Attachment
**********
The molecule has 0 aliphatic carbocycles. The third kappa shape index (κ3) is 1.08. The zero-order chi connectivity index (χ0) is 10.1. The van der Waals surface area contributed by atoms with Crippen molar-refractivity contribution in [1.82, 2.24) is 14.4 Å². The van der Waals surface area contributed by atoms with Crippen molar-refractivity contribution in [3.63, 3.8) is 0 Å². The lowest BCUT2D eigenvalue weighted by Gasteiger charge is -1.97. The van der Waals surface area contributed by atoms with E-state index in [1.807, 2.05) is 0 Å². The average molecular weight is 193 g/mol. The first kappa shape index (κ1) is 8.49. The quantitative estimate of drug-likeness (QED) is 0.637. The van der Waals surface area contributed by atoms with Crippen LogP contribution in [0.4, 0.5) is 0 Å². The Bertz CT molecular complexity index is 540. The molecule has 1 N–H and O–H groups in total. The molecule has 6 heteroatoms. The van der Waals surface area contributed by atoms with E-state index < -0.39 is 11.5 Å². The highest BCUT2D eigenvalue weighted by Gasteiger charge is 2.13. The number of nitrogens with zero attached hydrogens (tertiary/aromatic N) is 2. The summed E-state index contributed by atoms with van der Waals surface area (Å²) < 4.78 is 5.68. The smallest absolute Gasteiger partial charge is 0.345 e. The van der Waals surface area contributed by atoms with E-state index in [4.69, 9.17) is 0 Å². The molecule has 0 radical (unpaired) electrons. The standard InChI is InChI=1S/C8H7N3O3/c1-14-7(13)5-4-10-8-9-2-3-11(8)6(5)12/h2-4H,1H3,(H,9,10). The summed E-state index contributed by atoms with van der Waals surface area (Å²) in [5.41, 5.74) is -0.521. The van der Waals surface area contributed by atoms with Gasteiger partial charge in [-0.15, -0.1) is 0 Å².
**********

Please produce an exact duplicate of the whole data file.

The molecule has 0 aliphatic carbocycles. The third kappa shape index (κ3) is 1.08. The zero-order chi connectivity index (χ0) is 10.1. The van der Waals surface area contributed by atoms with Crippen molar-refractivity contribution in [1.82, 2.24) is 14.4 Å². The van der Waals surface area contributed by atoms with Crippen molar-refractivity contribution in [3.63, 3.8) is 0 Å². The lowest BCUT2D eigenvalue weighted by Gasteiger charge is -1.97. The van der Waals surface area contributed by atoms with E-state index in [1.807, 2.05) is 0 Å². The average molecular weight is 193 g/mol. The first kappa shape index (κ1) is 8.49. The quantitative estimate of drug-likeness (QED) is 0.637. The van der Waals surface area contributed by atoms with Crippen LogP contribution in [0.4, 0.5) is 0 Å². The Bertz CT molecular complexity index is 540. The molecule has 1 N–H and O–H groups in total. The molecule has 6 heteroatoms. The van der Waals surface area contributed by atoms with E-state index < -0.39 is 11.5 Å². The highest BCUT2D eigenvalue weighted by Gasteiger charge is 2.13. The number of nitrogens with zero attached hydrogens (tertiary/aromatic N) is 2. The summed E-state index contributed by atoms with van der Waals surface area (Å²) < 4.78 is 5.68. The smallest absolute Gasteiger partial charge is 0.345 e. The van der Waals surface area contributed by atoms with E-state index in [4.69, 9.17) is 0 Å². The molecule has 0 radical (unpaired) electrons. The standard InChI is InChI=1S/C8H7N3O3/c1-14-7(13)5-4-10-8-9-2-3-11(8)6(5)12/h2-4H,1H3,(H,9,10). The summed E-state index contributed by atoms with van der Waals surface area (Å²) in [5.41, 5.74) is -0.521. The van der Waals surface area contributed by atoms with Gasteiger partial charge in [-0.15, -0.1) is 0 Å².